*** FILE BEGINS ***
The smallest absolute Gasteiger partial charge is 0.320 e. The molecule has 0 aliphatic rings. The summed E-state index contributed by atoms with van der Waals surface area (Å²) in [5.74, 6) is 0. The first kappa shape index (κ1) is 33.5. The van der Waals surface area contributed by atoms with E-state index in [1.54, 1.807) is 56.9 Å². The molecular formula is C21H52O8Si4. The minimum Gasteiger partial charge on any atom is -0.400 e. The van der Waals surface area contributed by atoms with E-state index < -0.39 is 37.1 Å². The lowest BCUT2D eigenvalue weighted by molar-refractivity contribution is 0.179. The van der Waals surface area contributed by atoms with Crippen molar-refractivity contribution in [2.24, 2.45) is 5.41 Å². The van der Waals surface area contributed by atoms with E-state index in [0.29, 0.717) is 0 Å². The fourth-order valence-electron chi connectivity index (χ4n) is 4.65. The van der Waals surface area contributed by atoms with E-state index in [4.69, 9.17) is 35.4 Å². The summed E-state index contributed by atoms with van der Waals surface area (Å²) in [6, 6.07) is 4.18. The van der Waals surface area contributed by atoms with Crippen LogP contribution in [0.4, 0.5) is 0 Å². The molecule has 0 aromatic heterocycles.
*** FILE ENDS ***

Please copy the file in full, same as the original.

The smallest absolute Gasteiger partial charge is 0.320 e. The molecule has 0 aliphatic rings. The summed E-state index contributed by atoms with van der Waals surface area (Å²) in [5.74, 6) is 0. The first kappa shape index (κ1) is 33.5. The van der Waals surface area contributed by atoms with E-state index in [1.54, 1.807) is 56.9 Å². The molecular formula is C21H52O8Si4. The minimum Gasteiger partial charge on any atom is -0.400 e. The van der Waals surface area contributed by atoms with E-state index < -0.39 is 37.1 Å². The lowest BCUT2D eigenvalue weighted by molar-refractivity contribution is 0.179. The van der Waals surface area contributed by atoms with Crippen molar-refractivity contribution in [2.24, 2.45) is 5.41 Å². The van der Waals surface area contributed by atoms with E-state index in [0.29, 0.717) is 0 Å². The fourth-order valence-electron chi connectivity index (χ4n) is 4.65. The van der Waals surface area contributed by atoms with E-state index in [4.69, 9.17) is 35.4 Å². The summed E-state index contributed by atoms with van der Waals surface area (Å²) in [6, 6.07) is 4.18. The van der Waals surface area contributed by atoms with Crippen LogP contribution in [0.4, 0.5) is 0 Å². The molecule has 0 aromatic heterocycles.